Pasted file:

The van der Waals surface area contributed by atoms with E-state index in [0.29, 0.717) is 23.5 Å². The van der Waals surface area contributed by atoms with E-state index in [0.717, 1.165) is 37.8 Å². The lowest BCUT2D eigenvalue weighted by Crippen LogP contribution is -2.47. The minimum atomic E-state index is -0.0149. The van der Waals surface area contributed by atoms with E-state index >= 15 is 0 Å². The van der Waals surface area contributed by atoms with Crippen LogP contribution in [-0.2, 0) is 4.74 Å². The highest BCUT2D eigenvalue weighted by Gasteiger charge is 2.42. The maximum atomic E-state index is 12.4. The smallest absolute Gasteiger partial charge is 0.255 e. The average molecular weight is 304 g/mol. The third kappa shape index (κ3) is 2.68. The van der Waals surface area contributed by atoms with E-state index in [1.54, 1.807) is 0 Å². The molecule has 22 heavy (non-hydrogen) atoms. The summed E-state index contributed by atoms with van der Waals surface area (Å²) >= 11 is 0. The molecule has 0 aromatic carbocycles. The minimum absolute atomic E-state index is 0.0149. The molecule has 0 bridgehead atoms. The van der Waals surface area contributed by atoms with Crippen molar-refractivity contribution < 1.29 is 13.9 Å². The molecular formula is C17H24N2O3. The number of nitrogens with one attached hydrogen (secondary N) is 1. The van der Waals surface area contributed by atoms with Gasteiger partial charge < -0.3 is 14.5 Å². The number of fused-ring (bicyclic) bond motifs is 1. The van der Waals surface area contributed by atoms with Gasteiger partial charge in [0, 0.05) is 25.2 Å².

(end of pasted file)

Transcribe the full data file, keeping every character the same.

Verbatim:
The van der Waals surface area contributed by atoms with E-state index in [0.29, 0.717) is 23.5 Å². The van der Waals surface area contributed by atoms with E-state index in [0.717, 1.165) is 37.8 Å². The lowest BCUT2D eigenvalue weighted by Crippen LogP contribution is -2.47. The minimum atomic E-state index is -0.0149. The van der Waals surface area contributed by atoms with E-state index >= 15 is 0 Å². The van der Waals surface area contributed by atoms with Crippen LogP contribution in [-0.2, 0) is 4.74 Å². The highest BCUT2D eigenvalue weighted by Gasteiger charge is 2.42. The maximum atomic E-state index is 12.4. The smallest absolute Gasteiger partial charge is 0.255 e. The average molecular weight is 304 g/mol. The third kappa shape index (κ3) is 2.68. The van der Waals surface area contributed by atoms with E-state index in [1.54, 1.807) is 0 Å². The molecule has 22 heavy (non-hydrogen) atoms. The summed E-state index contributed by atoms with van der Waals surface area (Å²) >= 11 is 0. The molecule has 0 aromatic carbocycles. The minimum absolute atomic E-state index is 0.0149. The molecule has 0 bridgehead atoms. The van der Waals surface area contributed by atoms with Crippen molar-refractivity contribution < 1.29 is 13.9 Å². The molecular formula is C17H24N2O3. The number of nitrogens with one attached hydrogen (secondary N) is 1. The van der Waals surface area contributed by atoms with Gasteiger partial charge < -0.3 is 14.5 Å². The number of fused-ring (bicyclic) bond motifs is 1. The van der Waals surface area contributed by atoms with Gasteiger partial charge in [0, 0.05) is 25.2 Å².